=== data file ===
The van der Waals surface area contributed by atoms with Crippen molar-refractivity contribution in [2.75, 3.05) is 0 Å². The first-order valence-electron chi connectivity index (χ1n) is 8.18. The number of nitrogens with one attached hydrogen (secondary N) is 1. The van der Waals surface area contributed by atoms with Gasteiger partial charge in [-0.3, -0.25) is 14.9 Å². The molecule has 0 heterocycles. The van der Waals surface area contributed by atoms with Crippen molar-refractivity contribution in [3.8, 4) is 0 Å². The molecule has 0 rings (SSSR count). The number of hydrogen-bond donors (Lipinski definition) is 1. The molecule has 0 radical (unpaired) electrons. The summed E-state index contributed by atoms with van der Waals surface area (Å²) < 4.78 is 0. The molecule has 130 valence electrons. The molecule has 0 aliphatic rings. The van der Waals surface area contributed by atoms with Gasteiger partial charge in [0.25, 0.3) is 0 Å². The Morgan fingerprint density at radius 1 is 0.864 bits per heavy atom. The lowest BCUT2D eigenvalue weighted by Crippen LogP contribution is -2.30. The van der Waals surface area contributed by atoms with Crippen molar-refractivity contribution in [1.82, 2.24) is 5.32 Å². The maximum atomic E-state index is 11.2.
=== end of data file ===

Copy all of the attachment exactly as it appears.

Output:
The van der Waals surface area contributed by atoms with Crippen molar-refractivity contribution in [2.75, 3.05) is 0 Å². The first-order valence-electron chi connectivity index (χ1n) is 8.18. The number of nitrogens with one attached hydrogen (secondary N) is 1. The van der Waals surface area contributed by atoms with Gasteiger partial charge in [-0.3, -0.25) is 14.9 Å². The molecule has 0 heterocycles. The van der Waals surface area contributed by atoms with Crippen molar-refractivity contribution in [3.8, 4) is 0 Å². The molecule has 0 rings (SSSR count). The number of hydrogen-bond donors (Lipinski definition) is 1. The molecule has 0 radical (unpaired) electrons. The summed E-state index contributed by atoms with van der Waals surface area (Å²) < 4.78 is 0. The molecule has 130 valence electrons. The molecule has 0 aliphatic rings. The van der Waals surface area contributed by atoms with Gasteiger partial charge in [0.25, 0.3) is 0 Å². The Morgan fingerprint density at radius 1 is 0.864 bits per heavy atom. The lowest BCUT2D eigenvalue weighted by Crippen LogP contribution is -2.30. The van der Waals surface area contributed by atoms with Crippen molar-refractivity contribution in [1.82, 2.24) is 5.32 Å². The maximum atomic E-state index is 11.2.